Friday, February 17, 2006

Bonnie Zahl on Imago Dei:

by Bonnie Zahl

As a researcher in psychology and religion, I study religion from a
psychological perspective (and vice versa, albeit less frequently)—not
to disprove or explain away religion, but to draw parallels between
religious experiences and psychology. One idea that has interested me
both theologically and psychologically is the idea of imago Dei, and
the implications of this idea on our understanding of humans
(particularly Christians.)

There are plenty of things to say about imago Dei, but I will briefly
highlight only one. The Bible says that we were made in the image of
God (Genesis 1:27); no Christian can refute that! But the debates get
heated when we start to talk about the degree to which we retain (and
recover) that image of God, fallen creatures that we are. Rather than
grossly over-generalizing different Christian traditions' view of the
degree to which we retain (or recover) the image of God, I will
outline some research showing that God is (sometimes, and in some
ways) made in the image of man.

First, a clarification of terms: in psychological research, God concept refers to the cognitive
or theological understanding of God. God image, on the other hand, refers
to the emotional or affect based understanding. Discrepancy between
the two can lead to resentment, anger, guilt, or anxiety.
Psychologists are not always consistent with these terms, but often
their methodology makes it clear whether they are tapping into the God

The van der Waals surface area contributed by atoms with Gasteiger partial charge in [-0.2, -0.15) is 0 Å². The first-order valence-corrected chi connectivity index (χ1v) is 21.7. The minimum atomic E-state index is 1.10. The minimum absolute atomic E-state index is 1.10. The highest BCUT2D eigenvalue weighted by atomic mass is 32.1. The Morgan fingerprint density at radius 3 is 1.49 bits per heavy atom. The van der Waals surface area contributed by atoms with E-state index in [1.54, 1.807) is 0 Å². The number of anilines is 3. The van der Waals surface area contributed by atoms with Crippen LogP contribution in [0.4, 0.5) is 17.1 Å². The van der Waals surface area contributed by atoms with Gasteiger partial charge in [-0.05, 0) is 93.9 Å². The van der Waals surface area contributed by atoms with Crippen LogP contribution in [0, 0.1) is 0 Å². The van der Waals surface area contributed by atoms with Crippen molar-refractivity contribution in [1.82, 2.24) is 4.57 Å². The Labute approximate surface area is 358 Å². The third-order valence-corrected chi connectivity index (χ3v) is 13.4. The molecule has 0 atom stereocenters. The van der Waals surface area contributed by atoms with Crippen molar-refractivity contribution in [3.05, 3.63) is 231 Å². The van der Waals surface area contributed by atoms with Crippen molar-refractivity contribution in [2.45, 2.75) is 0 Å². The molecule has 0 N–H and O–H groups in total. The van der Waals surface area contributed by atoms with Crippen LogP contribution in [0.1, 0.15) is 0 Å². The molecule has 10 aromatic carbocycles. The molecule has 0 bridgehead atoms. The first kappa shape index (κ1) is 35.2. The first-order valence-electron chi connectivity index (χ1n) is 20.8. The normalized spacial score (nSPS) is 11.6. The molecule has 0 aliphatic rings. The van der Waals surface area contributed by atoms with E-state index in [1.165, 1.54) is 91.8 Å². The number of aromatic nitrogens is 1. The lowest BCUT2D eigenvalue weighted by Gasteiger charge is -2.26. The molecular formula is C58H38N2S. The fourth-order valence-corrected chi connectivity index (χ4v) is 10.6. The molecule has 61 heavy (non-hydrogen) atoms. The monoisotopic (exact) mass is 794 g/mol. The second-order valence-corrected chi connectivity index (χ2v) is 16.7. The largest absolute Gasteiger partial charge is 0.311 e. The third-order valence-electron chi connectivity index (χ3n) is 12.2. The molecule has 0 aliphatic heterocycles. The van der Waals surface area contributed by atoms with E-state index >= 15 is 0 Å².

concept ('head knowledge') or God image ('heart knowledge').

Piedmont, Williams, and Ciarrocchi (1997) conducted a study in which
they compared individuals' self-ratings of their personality and their
ratings of what they think Jesus' personality is like (God concept).
Using validated and comparable personality measures, participants (68%
Catholic, 25% Protestant, 7% no religious affiliation) rated their
personality and then their view of Jesus' personality on the scales
(some did it the other way around to counterbalance any order
effects.) Below is a section describing the personality profile
generated by subjects, published in the Journal of Psychology and

Based on the psychological meanings of the Adjective Check
List scales (Gough & Heilbrun, 1983), a personological sketch can be
drawn of Jesus' personality. Overall, the results presented here
portray Jesus to be imaged as a caring and concerned individual who
yet maintains a degree of detachment from those around him. In some
ways, this profile is reflective of the self-actualized person as
described by Maslow (1970). The acceptance and compassion for others
is balanced by a need for privacy; he has a concern to bring others
into harmonious relationships while not always encouraging stereotypic
roles and values. No doubt the historiographic profile that emerged
here reflects a Jesus who is perceived to have a complex inner

Piedmont et al.'s study also found that subjects' one's own
personality is associated with their perceptions of Jesus'
personality. Specifically, multiple regression analysis indicated that
subjects' collapsed (i.e. overall) self-ratings were most predictive
of Jesus' level of Conscientiousness. The study also found that 11% of
the variability in ratings of Jesus was accounted for by subjects'